Berry Craig, a Carlisle countian, is a professor emeritus of history at West Kentucky Community and Technical College in Paducah and the author of seven books, all on Kentucky history. His latest is "Kentuckians and Pearl Harbor: Stories from the Day of Infamy" which the University Press of Kentucky published. He is a freelance journalist and a member of the American Federation of Teachers and the Kentucky State AFL-CIO Executive Board.
‘Something wicked’ coming our way?
By: Berry Craig - November 20, 2023
Bully Mullin, meet Bully Brooks. Sen. Markwayne Mullin, R-Okla., recently threatened to fight Teamsters General President Sean O’Brien during a Senate hearing on unions. On the Senate floor in 1856, Rep. Preston Brooks, D-S.C., nearly killed Sen. Charles Sumner, R-Mass, with a heavy cane. Elected last year, Mullin is all MAGA all the time. He […]
By: Berry Craig - November 6, 2023
Burgoo is long gone as a Kentucky campaign trail staple. “Maybe Kentucky is too sophisticated for burgoo these days,” speculated Northern Kentucky Tribune columnist Bill Straub, a Kentucky Journalism Hall of Famer. He suspects that many Kentuckians, especially younger folks, have never heard of the famous stew that was served at political events for decades. […]
A Kentuckian transplanted to Detroit ‘sat down’ with the United Auto Workers in ’37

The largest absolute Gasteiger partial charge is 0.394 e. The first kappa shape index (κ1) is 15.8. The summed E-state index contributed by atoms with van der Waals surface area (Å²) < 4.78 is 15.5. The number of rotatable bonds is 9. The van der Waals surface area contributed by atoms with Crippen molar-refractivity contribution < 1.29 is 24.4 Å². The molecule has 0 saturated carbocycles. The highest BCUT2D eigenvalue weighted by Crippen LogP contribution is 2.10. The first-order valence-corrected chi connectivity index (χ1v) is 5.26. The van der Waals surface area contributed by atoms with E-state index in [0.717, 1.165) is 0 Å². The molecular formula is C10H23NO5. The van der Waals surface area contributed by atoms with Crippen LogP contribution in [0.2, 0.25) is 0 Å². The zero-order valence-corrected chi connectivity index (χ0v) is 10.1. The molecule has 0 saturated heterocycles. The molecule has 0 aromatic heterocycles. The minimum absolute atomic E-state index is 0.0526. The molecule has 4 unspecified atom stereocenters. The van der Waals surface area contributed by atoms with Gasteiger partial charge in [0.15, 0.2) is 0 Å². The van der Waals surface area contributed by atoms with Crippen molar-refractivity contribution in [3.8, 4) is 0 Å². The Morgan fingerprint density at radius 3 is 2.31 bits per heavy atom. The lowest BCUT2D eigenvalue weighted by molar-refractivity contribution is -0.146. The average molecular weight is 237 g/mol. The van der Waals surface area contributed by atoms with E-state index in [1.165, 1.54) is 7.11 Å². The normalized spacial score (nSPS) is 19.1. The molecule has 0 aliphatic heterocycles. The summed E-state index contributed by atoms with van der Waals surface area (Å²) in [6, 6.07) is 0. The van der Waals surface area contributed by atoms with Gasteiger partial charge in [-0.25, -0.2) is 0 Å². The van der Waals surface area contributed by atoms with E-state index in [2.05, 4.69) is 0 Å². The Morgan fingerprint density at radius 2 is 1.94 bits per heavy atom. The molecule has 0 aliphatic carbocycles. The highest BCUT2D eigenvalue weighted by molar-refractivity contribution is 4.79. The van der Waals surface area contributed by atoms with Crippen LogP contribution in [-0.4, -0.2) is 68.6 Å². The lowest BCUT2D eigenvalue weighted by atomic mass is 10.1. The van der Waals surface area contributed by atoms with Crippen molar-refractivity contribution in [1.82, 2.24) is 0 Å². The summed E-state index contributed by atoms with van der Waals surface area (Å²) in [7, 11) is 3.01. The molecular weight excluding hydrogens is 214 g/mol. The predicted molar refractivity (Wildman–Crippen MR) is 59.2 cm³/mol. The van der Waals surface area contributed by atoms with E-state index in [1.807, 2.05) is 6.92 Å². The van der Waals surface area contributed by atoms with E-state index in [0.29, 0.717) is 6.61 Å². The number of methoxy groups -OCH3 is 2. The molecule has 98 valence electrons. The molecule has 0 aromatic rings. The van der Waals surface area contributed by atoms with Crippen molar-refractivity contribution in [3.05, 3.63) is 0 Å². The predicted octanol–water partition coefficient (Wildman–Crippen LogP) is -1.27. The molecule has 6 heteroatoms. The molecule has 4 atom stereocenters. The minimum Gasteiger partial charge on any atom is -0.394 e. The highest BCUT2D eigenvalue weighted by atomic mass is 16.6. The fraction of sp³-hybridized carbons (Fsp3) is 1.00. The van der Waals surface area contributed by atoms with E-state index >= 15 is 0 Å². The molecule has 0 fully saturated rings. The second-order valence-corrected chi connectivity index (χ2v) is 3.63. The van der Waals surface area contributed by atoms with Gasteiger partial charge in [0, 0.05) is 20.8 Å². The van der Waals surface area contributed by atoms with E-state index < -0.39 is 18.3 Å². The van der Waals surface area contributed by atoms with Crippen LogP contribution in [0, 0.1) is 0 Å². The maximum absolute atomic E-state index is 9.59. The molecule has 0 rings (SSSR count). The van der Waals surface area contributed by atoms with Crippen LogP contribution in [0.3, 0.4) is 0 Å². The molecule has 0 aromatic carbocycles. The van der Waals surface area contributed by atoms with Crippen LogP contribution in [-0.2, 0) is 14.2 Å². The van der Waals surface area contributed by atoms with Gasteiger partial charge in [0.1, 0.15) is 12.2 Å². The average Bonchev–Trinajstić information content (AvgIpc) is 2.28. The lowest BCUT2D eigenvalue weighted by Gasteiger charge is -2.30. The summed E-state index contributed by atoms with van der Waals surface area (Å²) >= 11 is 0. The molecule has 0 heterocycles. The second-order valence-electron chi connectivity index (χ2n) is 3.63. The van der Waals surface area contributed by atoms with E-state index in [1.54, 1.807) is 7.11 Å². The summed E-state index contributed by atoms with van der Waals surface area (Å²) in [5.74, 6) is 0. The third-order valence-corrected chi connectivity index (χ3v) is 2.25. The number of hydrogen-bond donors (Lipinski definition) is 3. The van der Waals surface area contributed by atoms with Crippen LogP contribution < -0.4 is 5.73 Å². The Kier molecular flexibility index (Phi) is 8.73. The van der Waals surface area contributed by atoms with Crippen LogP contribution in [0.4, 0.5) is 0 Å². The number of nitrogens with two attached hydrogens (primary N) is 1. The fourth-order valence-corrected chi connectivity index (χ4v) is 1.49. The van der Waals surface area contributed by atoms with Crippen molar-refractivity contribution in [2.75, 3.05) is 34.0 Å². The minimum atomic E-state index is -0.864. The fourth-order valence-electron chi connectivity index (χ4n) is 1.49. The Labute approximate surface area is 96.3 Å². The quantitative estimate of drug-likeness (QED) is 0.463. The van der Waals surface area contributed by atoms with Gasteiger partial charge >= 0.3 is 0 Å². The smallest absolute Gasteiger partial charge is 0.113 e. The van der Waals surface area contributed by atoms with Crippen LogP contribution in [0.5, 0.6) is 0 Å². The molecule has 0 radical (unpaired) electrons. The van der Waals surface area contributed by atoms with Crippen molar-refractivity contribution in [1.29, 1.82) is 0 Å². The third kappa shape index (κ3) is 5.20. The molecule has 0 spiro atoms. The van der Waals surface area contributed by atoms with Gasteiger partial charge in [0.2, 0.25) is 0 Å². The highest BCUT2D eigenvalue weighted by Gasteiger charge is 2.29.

By: Berry Craig - October 16, 2023
I saw on Instagram that the daughter of a 1937 sit-down striker at a Flint, Michigan, General Motors plant recently walked a picket line with United Auto Workers strikers at a GM facility in Swartz Creek, Michigan. “86 years after the sit down strike, UAW members are standing up!” uaw.union posted. I’m sure Western Kentucky natives Ermon […]
Ahem, Rand Paul, aren’t you forgetting something?
By: Berry Craig - September 25, 2023
In a fundraising letter boosting Republican Attorney General Daniel Cameron for governor, GOP Sen. Rand Paul praised the state’s top cop for suing Democratic Gov. Andy Beshear over “virtually every authoritarian edict” the incumbent “unleashed on Kentucky.” Paul meant Beshear’s emergency executive orders that were aimed at keeping Kentuckians out of the hospital and the cemetery […]
Abraham Lincoln was no favorite son in his native Kentucky
By: Berry Craig - February 10, 2023
No son of Kentucky is more famous or more revered than Abraham Lincoln, who was born on Feb. 12, 1809, near Hodgenville. His birthplace is a national shrine. His statue stands tall in the Capitol rotunda in Frankfort. Lincoln was the first Republican president, and today Kentucky is one of the reddest Republican red states. Yet […]